phytoplankton, zooplankton (including copepods, arrowworms and krill), larval fishes
9 in. (23 cm)
British Columbia to Baja California, Gulf of California.
At the Aquarium
How do we keep our exhibits topped up with baitfish like anchovies? Local fishermen are key. Aquarium collecting staff have developed relationships with local boatmen who specialize in these fish and know what we need. "We depend on these fishermen for the thousands of anchovies and sardines we display," says Joe Welsh, associate curator of collecting. The relationship seems only fitting, since the Aquarium is built on the site of a former cannery!
Anchovies may be small, but they use a lot of oxygen, since there are many tightly packed fish for a given volume of water. Consequently, our aquarists are careful to maintain high oxygen levels in the water and have plentiful backup supplies to ensure that these fish thrive.
Anchovies are small baitfish that supply supper for many other animals and are an important part of the open ocean food web. They feed on microscopic morsels and then make a meal for passing fishes, marine mammals and seabirds.
To avoid hungry predators, anchovies swim in schools of thousands. With all those moving targets, it's hard for a predator to focus on just one.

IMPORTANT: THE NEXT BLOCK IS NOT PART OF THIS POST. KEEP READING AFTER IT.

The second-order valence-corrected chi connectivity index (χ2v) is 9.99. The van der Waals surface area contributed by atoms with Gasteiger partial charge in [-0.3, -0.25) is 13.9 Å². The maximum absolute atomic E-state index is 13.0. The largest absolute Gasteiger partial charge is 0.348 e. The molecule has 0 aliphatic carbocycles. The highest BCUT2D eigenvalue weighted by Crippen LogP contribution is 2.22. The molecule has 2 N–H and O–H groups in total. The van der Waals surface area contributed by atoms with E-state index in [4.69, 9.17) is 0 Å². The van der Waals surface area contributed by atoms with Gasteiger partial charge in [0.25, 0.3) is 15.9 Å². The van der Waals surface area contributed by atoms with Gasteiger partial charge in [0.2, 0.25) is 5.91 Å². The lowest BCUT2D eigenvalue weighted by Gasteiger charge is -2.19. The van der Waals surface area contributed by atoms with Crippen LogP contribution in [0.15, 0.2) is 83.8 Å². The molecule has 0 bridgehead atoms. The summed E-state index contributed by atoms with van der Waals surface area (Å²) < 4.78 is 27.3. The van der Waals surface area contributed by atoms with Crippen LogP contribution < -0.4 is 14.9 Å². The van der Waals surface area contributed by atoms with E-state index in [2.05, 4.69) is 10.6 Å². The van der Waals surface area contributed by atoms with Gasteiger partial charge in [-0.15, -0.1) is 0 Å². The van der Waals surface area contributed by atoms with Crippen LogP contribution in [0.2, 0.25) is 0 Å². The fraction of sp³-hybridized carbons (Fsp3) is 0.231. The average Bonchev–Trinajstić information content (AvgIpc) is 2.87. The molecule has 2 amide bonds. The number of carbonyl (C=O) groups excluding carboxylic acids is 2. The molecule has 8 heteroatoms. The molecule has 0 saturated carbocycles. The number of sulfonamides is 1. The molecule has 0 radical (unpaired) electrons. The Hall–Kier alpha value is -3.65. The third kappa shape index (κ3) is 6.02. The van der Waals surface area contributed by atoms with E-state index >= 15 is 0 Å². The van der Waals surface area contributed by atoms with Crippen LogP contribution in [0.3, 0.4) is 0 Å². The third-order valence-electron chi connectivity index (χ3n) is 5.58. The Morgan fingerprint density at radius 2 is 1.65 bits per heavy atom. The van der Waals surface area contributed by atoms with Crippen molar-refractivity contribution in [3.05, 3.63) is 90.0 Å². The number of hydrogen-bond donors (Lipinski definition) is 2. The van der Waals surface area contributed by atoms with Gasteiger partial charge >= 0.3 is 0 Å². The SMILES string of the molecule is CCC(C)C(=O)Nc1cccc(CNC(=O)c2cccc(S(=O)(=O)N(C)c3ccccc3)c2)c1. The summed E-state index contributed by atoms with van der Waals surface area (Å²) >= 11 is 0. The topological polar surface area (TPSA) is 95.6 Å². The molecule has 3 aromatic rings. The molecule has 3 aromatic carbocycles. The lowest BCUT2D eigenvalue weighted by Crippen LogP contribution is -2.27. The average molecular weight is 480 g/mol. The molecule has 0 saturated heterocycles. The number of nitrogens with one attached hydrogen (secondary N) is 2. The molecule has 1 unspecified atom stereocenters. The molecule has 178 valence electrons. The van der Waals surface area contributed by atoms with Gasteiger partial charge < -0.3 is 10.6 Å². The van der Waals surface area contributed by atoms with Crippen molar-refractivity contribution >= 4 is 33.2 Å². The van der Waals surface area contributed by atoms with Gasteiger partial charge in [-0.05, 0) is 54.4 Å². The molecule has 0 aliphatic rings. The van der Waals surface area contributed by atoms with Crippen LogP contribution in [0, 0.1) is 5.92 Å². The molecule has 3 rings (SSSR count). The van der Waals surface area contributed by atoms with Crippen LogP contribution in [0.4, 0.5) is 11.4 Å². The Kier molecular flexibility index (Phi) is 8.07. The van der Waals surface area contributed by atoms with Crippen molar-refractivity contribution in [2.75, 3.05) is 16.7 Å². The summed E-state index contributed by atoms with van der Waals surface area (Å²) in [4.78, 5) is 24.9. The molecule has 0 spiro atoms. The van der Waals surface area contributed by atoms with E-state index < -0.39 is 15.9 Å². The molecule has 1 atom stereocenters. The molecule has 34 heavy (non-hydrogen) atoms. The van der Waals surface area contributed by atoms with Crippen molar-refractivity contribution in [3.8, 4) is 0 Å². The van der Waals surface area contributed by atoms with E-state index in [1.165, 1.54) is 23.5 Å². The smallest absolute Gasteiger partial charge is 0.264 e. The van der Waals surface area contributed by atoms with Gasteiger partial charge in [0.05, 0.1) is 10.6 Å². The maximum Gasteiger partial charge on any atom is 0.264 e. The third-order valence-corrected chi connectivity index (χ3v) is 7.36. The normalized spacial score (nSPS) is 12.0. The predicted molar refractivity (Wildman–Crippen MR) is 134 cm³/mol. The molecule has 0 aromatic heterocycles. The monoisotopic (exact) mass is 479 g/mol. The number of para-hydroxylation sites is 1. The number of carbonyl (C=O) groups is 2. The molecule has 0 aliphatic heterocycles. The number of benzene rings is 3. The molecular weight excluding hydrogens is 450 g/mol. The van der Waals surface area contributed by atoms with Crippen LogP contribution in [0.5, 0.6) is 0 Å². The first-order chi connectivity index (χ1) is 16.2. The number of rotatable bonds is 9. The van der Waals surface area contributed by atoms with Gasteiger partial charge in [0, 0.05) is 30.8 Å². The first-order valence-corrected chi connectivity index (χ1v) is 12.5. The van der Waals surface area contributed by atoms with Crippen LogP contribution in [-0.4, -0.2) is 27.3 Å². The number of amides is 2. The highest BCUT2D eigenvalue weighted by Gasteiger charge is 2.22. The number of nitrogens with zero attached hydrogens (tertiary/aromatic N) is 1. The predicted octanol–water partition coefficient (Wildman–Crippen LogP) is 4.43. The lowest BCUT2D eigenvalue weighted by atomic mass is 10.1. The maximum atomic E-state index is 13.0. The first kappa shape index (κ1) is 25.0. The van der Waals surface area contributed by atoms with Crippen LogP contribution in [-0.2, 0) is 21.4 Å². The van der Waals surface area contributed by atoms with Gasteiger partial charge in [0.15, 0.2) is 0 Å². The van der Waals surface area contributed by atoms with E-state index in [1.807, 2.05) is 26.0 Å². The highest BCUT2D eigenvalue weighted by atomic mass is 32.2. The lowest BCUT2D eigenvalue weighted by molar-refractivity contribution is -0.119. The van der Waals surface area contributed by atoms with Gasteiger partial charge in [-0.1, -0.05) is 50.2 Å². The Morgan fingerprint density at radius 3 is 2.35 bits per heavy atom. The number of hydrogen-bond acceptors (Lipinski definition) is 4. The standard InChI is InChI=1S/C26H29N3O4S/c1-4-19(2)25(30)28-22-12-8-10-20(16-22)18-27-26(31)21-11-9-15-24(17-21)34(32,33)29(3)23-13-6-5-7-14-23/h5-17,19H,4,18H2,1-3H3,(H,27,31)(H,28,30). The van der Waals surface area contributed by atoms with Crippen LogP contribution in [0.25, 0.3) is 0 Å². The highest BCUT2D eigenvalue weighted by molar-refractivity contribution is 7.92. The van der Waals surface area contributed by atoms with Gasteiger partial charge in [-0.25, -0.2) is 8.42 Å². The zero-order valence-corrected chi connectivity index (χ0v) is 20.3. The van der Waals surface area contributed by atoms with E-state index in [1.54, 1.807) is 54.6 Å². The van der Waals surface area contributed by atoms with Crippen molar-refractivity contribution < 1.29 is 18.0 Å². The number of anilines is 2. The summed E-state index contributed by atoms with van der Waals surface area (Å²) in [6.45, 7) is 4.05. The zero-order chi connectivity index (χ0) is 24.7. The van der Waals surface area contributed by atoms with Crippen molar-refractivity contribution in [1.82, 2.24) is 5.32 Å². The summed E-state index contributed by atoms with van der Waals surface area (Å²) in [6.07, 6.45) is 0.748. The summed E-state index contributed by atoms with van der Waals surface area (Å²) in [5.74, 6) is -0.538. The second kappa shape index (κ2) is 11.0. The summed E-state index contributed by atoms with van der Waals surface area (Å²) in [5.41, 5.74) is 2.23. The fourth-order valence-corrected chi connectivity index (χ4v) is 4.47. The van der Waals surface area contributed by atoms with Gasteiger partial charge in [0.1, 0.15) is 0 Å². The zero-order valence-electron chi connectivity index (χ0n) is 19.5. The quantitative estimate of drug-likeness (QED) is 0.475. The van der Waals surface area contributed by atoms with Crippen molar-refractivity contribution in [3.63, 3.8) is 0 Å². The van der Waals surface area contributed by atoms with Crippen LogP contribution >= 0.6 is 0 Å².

Baitfish like anchovies and sardines tend to flourish one year in the Monterey Bay, and disappear the next. No one knows for sure why this occurs. In the 1940s and 1950s, overfishing certainly played a role, but ocean currents, which transport nutrients and affect the production of larvae, may also be a factor.
Visitors often ask: how do you tell the difference between anchovies and sardines on exhibit? Sardines have distinctive black spots, for one thing. Sardine schools also tend to move in darting motions, while anchovy schools form a vertical funnel or "swirl." Anchovies tend to swim with their mouths wide open, gathering food.
Anchovies frequently seem to be "yawning"—that how you know it's mealtime. They're opening wide, straining tiny plant and animal plankton from the water.
Life is short: anchovies rarely live more than four years, but some as old as seven have been recorded. A lot depends on anchovies; for instance, the reproductive success of California brown pelicans and terns correlates with anchovy abundance.